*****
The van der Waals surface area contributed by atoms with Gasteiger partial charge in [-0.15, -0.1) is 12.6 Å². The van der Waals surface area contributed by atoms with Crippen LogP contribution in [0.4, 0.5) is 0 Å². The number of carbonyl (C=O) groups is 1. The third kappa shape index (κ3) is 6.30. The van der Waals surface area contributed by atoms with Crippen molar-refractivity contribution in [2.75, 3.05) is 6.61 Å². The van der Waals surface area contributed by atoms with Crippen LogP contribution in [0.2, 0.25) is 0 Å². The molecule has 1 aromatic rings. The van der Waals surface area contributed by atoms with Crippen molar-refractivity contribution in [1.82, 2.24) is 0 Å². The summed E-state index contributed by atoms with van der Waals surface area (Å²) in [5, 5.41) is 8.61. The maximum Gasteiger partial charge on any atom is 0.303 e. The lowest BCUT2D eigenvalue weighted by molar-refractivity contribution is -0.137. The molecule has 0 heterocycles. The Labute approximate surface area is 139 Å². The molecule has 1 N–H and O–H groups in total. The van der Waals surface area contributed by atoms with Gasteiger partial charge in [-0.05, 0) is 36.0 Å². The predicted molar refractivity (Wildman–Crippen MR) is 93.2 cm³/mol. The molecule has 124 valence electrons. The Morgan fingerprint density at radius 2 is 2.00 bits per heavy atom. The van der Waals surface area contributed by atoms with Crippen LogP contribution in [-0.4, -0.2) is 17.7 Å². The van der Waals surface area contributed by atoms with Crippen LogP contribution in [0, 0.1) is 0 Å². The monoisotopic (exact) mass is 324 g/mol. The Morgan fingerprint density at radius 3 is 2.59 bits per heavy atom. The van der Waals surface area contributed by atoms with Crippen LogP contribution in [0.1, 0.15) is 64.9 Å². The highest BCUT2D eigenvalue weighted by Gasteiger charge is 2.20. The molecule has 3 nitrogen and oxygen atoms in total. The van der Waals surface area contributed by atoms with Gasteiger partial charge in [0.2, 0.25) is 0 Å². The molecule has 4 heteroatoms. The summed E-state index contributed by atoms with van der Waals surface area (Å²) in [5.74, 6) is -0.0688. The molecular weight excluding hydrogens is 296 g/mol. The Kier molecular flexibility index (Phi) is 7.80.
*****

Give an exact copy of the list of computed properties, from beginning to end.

The van der Waals surface area contributed by atoms with Gasteiger partial charge in [-0.15, -0.1) is 12.6 Å². The van der Waals surface area contributed by atoms with Crippen LogP contribution in [0.4, 0.5) is 0 Å². The number of carbonyl (C=O) groups is 1. The third kappa shape index (κ3) is 6.30. The van der Waals surface area contributed by atoms with Crippen molar-refractivity contribution in [2.75, 3.05) is 6.61 Å². The van der Waals surface area contributed by atoms with Crippen LogP contribution in [0.2, 0.25) is 0 Å². The molecule has 1 aromatic rings. The van der Waals surface area contributed by atoms with Crippen molar-refractivity contribution in [1.82, 2.24) is 0 Å². The summed E-state index contributed by atoms with van der Waals surface area (Å²) in [5, 5.41) is 8.61. The maximum Gasteiger partial charge on any atom is 0.303 e. The lowest BCUT2D eigenvalue weighted by molar-refractivity contribution is -0.137. The molecule has 0 heterocycles. The Labute approximate surface area is 139 Å². The molecule has 1 N–H and O–H groups in total. The van der Waals surface area contributed by atoms with Gasteiger partial charge in [-0.05, 0) is 36.0 Å². The predicted molar refractivity (Wildman–Crippen MR) is 93.2 cm³/mol. The molecule has 124 valence electrons. The Morgan fingerprint density at radius 2 is 2.00 bits per heavy atom. The van der Waals surface area contributed by atoms with Crippen LogP contribution in [-0.4, -0.2) is 17.7 Å². The van der Waals surface area contributed by atoms with Crippen LogP contribution in [0, 0.1) is 0 Å². The monoisotopic (exact) mass is 324 g/mol. The Morgan fingerprint density at radius 3 is 2.59 bits per heavy atom. The van der Waals surface area contributed by atoms with Crippen LogP contribution in [0.1, 0.15) is 64.9 Å². The highest BCUT2D eigenvalue weighted by Gasteiger charge is 2.20. The molecule has 3 nitrogen and oxygen atoms in total. The van der Waals surface area contributed by atoms with Gasteiger partial charge in [0.2, 0.25) is 0 Å². The molecule has 4 heteroatoms. The summed E-state index contributed by atoms with van der Waals surface area (Å²) in [5.74, 6) is -0.0688. The molecular weight excluding hydrogens is 296 g/mol. The Kier molecular flexibility index (Phi) is 7.80.